Udaff

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Udaff.com
Udaff logo.png
Web address udaff.com
Registration Optional
Available in Russian
Created by Dmitry Sokolovsky
Launched 2000
Alexa rank negative increase 53,130 (April 2014)[1]
Current status non-active

Udaff.com (Russian: удавком), or the resource (Russian: ресурс) is a Russian Padonki counter-culture site devoted to publishing short stories. Although technically anything can be posted on the site, it is pre-moderated by its creator, so boring or homosexual-sympathetic stories will most likely will end up in "/dev/null". Most stories contain outrightly obscene and grammatically incorrect language, as well as scenes of nudity, violence and alcohol/drug consumption, although this is not a must. On the other hand, the content of the site can boast a number of gems and talented authors who feel that censorship and the lengthy approval process in more conventional magazines affect their freedom of speech (normally, Udaff.com publishes new articles within 48 hours of submission with few formal requirements). The only strictly enforced policy on Udaff.com is intolerance towards homosexuals specifically, although this doesn't mean a total ban on homosexual-related topics. The stories shouldn't be sympathetic towards gay people, not necessarily avoiding the topic altogether.

Udaff.com started in 2001 as a brainchild of Dmitry Sokolovsky, an electrical engineer from Saint Petersburg, nicknamed "Udav" (Удав, translated as "boa"). The domain name parodies old English transliteration of Slavic last names which replaced last "v" with "ff". The old logo of the sign was the famous illustration from Antoine de Saint-Exupéry's The Little Prince of a boa constrictor swallowing an animal; however, later it was replaced with original design as the site became something more than a personal hobby Web page.

Since the very first days the whole operation of site was surrounded with controversy, due to explicit language, content, homophobia, lack of racial tolerance policy and unmoderated message boards. Since the very beginning and in the spirit of Russian counterculture movement the site was positioned as an antagonist of gay.ru (famous Russian gay site of the time), thus spurring a message board war between the two that lasted for some time.

Although it can be said that the whole site stands on homophobic and conservative agenda (at least, as conservative as you can be while defending underage sex, alcohol abuse and writing gore stories), the creator successfully separates declared freedom of speech from private opinion. The page publishes essays with the views opposing the official policy, however, in such cases the anonymous comments might be forwarded to submitter's email and the work might be sent to the colleagues and/or supervisors.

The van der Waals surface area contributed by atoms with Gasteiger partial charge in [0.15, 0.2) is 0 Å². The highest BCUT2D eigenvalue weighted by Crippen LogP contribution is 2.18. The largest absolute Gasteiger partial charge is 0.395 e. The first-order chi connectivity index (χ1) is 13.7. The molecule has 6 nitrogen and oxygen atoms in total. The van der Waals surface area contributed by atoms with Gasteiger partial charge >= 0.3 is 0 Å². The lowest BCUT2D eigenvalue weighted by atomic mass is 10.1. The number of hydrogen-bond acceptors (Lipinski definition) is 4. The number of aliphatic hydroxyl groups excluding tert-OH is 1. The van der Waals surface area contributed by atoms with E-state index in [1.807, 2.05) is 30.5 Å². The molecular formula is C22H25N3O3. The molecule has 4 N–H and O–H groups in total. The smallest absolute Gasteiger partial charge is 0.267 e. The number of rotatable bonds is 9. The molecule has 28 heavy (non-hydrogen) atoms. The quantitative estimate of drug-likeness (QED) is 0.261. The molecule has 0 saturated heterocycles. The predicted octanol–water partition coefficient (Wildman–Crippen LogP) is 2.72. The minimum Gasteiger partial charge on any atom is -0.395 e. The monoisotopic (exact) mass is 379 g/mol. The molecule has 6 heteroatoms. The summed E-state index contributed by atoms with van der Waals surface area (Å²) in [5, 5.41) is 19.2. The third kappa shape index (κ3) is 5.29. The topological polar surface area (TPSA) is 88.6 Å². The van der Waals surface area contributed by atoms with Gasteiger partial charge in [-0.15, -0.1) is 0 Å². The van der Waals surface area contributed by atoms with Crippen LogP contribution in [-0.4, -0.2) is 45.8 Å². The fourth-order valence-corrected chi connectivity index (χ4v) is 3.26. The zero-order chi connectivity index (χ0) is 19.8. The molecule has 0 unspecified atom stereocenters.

Despite all of the above, the whole movement seem to have a noticeable impact on modern Russian culture and language. Several authors elevated from "huyators" (authors on Udaff.com) to more conventional literature, and the whole site proved to be a commercial success.

In 2004, the site started running a "news column", which posts links to real news with lengthy "news descriptions" by authors who found those articles. These descriptions might and do include profanities, racial slurs and complete misinterpretation of original sources, although they should be at least loosely based on original news item. Link to the source is a must.

Language influence[edit]

Main article: Padonkaffsky jargon

Unmoderated discussion boards under stories provided visitors with a unique ability to express freely. Although these comments were largely obscene, several of the less rude gems entered current Russian slang, and, judging by their influence, some of them might settle there for a long time. Russian edition of Newsweek ran an extensive article on this influence in May, 2005, discussing the impact of this slang. The article ignited a discussion about the role of slang and obscenity in the development of the Russian language, bringing back a figure of Ivan Barkov as an author of highly erotic verses and one of the authors of modern Russian language.

Examples of Udaff expressions[edit]

  • КГ/АМ (креатив говно/автор мудак) (KG/AM) – "Your creativity is shit/Author is a fucker", strong disapproval of someone's point of view, akin to SOB.
  • Аффтар жжот! Пешы исчо! – Distorted Автор жжёт! Пиши ещё!, "Author rocks! Write more!", an extreme approval of the posted article.
  • Аффтар - аццкий сотона! – "Author is Satan from Hell!" (автор - адский сатана), the highest approval.
  • Низачот - distorted незачёт (Nizachot) – "Credit failed", disapproval.
  • Ниасилил - distorted не осилил (Niasilil) – "didn't cope with (to read in full)" (не осилил), the text is too long or boring, too hard to read it all, akin to TLDR.
  • Ф Бабруйск, жывотнае! – "To Bobruisk, animal!" (В Бобруйск, животное), a plea for the author to remove himself to the god-forsaken town of Bobruisk, Belarus. Similar to "send to Coventry".
  • Ф газенваген! – "To the gas wagon!", extreme disapproval.
  • Аффтар, убей сибя ап стену – "Author, go run into a wall to kill yourself" (Автор, убей себя об стену), anger, extreme disapproval.
  • Превед (Preved) – Distorted "привет", "hello". Originated in a picture of a bear catching two lovers during the act in the middle of the forest and saying "Preved!" In the original, English, version of the picture by John Lurie the bear was saying "surprise".
  • Кросавчег – Distorted "красавчик", "handsome man", means the person labelled as such is someone great, "cool guy". Probably a worthy example for others to follow.

See also[edit]

References[edit]

  1. ^ "Udaff.com Site Info". Alexa Internet. Retrieved 2014-04-01. 

External links[edit]